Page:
So, what does hachi mean anyway?
The chassis code for the 1984-1987 RWD Toyota Corollas is AE86. In Japanese, "hachi" means eight and
"roku" means six, so in Japan (and in the minds of intelligent people everywhere) these cars are
affectionately known as "hachirokus". The cars have become cult classics in the import scene originally
because of their driving fun factor. With nearly perfect weight distribution and a ground-breaking
engine (for the time) from the factory, they were well accepted by the automotive community. More
recently, an anime series called Initial D has brought the car back to glory in a new generation. The
rising popularity of drifting has also brought quite a bit of recognition to the car. It is not
uncommon for these cars to sell for over $3,000 if they are in good shape and well modified specimens
have been known to fetch over $10,000. Not bad for a 20 year old car!
The AE86 came in two models: the GT-S and the SR5, and two body styles: the coupe and the hatchback.
The GT-S was the performance oriented model. It had a more powerful engine, aggressive gearing, above
average brakes, and responsive suspension and steering. The SR5 was primarily built for the economy
minded, having an anemic engine and eco-friendly gearing. Both cars have curb weights below 2100 lbs
(although the hatchback weighs about 30 lbs more), so it doesn't take much to make these cars fast.
The SR5 came with the 4A-C, a carbureted SOHC 1.6L making about 75hp. Since it really isn't worth
talking about, I won't. The GT-S came with the 4A-GE - a fuel-injected DOHC 1.6L making about 115hp.
Notice both engines have the same first two letters. That is because they are both 4th generation
A-series engines, sharing the same block, but the similarity ends there.
The 4A-GE was a ground-breaking engine. It was among the first DOHC engines offered to the public
outside of exclusive marks like Lotus.
The Toyota 4A-GE. Photo courtesy of Toyota Motor Company
It had the Toyota Variable Intake System (TVIS), which consisted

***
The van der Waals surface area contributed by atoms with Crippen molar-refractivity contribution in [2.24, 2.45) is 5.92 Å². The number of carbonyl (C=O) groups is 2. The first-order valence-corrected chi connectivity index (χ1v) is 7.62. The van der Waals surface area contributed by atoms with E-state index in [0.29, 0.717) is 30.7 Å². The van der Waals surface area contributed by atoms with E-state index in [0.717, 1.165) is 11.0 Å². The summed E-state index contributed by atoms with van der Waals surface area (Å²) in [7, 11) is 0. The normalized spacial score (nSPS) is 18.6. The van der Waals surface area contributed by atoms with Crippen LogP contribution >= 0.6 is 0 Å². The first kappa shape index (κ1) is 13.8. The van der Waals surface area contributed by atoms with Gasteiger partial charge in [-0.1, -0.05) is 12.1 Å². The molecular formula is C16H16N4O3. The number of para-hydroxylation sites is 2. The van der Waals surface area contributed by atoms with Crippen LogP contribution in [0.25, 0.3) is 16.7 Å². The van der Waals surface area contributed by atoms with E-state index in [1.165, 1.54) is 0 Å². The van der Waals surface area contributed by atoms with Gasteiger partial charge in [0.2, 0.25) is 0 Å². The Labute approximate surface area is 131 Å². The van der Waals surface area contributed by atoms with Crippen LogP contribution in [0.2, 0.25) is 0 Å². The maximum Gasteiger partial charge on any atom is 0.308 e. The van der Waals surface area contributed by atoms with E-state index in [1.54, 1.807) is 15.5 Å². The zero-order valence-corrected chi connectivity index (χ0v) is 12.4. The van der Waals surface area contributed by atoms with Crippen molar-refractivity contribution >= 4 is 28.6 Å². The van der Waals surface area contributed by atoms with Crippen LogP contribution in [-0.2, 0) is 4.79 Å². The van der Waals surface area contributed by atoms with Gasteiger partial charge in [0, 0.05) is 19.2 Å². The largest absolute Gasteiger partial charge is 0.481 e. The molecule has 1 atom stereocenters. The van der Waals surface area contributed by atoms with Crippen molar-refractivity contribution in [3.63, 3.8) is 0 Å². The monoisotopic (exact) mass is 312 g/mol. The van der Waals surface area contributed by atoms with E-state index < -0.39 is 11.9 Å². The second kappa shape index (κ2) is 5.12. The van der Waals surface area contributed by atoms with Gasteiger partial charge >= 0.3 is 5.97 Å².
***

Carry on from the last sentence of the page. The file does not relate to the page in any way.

of an eight-runner intake manifold, a set of four butterfly valves, and an actuation solenoid. At low
rpms, the four butterfly valves were closed, blocking four of the intake runners and increasing charge
velocity in the other four. This gave the 4A-GE more low end torque. At higher rpms, the valves were
opened, increasing the amount of air that could flow into the engine and releasing more power.
The Toyota Variable Intake System. Photo courtesy of Toyota Motor Company
The 4A-GE was meant to rev. In stock form it had a subtle whine just begging you to rev it to its 7500 rpm
redline. Yamaha collaborated with Toyota to design the head. It had 16 oversized valves and a
pent-roof combustion chamber, which placed the spark plug in the optimized position for burning fuel.
The 4A-GE is such a capable engine that it is the spec engine for the Toyota Formula Atlanic Series. In more recent years (read mid-90s), Toyota developed a newer 20 valve version of the 4A-GE. If you're on the ball, you already figured out
that a 20 valve four cylinder has five valves per cylinder - three intake and two exhaust. Why you ask?
Because a five valve per cylinder arrangement allows for the best use of surface area, providing the most
possible flow from a given cylinder head area. The new 20V version was also used in the Toyota "Group A" racing series.
The Toyota Atlantic 4A-GE. Photo courtesy of Toyota Racing Development
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